Covers Reimagined: Pride & Prejudice

Apr 18, 2016 | Covers Reimagined

I have read all of Jane Austen’s novels.

Yes, even Northanger Abbey. I’ve also read (and watched!) innumerable spin-offs, sequels, prequels, remakes and reinterpretations that her work has inspired through the years. To say I’m an Austen fan might be an understatement. That’s why for this next post in the Covers Reimagined series, I’m tackling a cover for my favorite of her stories: Pride & Prejudice.

It’s hard for me to imagine someone might not be at least passingly familiar with this story, but just in case: Pride & Prejudice tells the story of Elizabeth Bennet, one of 5 unmarried daughters in the Bennet family living in rural Regency England. Under increasing pressure to marry, Elizabeth still longs for love and happiness and refuses to settle. When the outspoken lady crosses paths with the taciturn (and very eligible bachelor) Mr. Darcy*, sparks and misunderstandings abound. Prejudiced assumptions, wounded pride, class differences, near scandals, and the expectations of polite society must all be overcome before the couple finally finds happiness. The title is particularly apt, as both pride and prejudice could apply to both main characters.

This story has gone through many, many covers- a lot of them pastoral and sweet, emphasizing the romantic aspect of the book. I wanted to go a different direction. Given the age of our protagonist (not yet one-and-twenty), this falls somewhere between Young Adult and New Adult. And if you’re trying to capture the attention of that audience today, bold and graphic is a good starting point. Given that Elizabeth also has a bold personality, this approach fit even more. Take a look at how it turned out:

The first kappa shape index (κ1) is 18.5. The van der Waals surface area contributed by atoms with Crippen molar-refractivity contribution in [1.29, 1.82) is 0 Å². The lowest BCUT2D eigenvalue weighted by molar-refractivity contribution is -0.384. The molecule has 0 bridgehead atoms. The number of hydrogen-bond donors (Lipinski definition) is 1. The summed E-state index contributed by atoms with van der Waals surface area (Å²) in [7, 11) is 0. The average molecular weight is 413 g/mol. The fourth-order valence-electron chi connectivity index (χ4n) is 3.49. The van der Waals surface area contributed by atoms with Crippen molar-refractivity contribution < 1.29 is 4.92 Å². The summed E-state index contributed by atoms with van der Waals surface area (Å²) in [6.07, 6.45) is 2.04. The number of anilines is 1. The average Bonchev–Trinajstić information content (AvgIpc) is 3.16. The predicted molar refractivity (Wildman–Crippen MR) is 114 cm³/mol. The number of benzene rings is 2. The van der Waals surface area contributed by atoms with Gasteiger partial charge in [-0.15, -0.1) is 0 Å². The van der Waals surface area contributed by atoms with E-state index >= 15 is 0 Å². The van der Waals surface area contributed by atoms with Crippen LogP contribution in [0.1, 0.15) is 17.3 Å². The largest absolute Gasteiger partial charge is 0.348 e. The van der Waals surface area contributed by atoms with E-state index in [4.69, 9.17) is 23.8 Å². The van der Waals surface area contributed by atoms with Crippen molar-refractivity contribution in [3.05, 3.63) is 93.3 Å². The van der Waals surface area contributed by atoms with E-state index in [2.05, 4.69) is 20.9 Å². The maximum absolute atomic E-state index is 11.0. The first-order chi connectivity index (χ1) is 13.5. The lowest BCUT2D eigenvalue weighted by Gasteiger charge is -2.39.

Pride & Prejudice stack

Pride & Prejudice angled cover

Pride & Prejudice flat cover

Cover elements:

  • Bold color scheme: violet/indigo, dark grey, and white
  • Silhouette of flowering plant.
  • Reversed color scheme on the spine.
  • Brush font for the title, and more restrained font for the author.

I did some digging into what colors represent the ideas of pride and of prejudice. Violet was one that came back for pride. Indigo and gray/black came back for prejudice. So I chose to use a purple-y-blue that falls somewhere between violet and indigo, accented with white and a dark grey.

I also dug into the language of flowers. The silhouette is of some crown imperials, which is a flower that represents pride. As the story takes place in the English countryside (and our heroine is fond of walks through it), choosing a plant as a graphic image fit nicely. I also added a subtle watercolor texture to the background just for depth and contrast against the flat white of the silhouette.

I like that even though this cover is based entirely on photos (my specialty!) it looks like an illustrated cover. The purple color is bold without veering too far from being feminine (it is a story for, by and about women, after all). And I think the brush font for the title captures the sometimes tempestuous emotional nature of the story.

Overall, I’m really happy with how it turned out. It accomplished what I wanted (a bold, modern cover) while still staying true to the ideas and characters in Pride & Prejudice.

What do you think? Does a bold cover suit this classic romance?

Image source credits: NYPL Digital Collection.

*I’m going to go against the trend here and declare that Matthew Macfadyen is my favorite portrayal of Mr. Darcy. Sorry, Colin.



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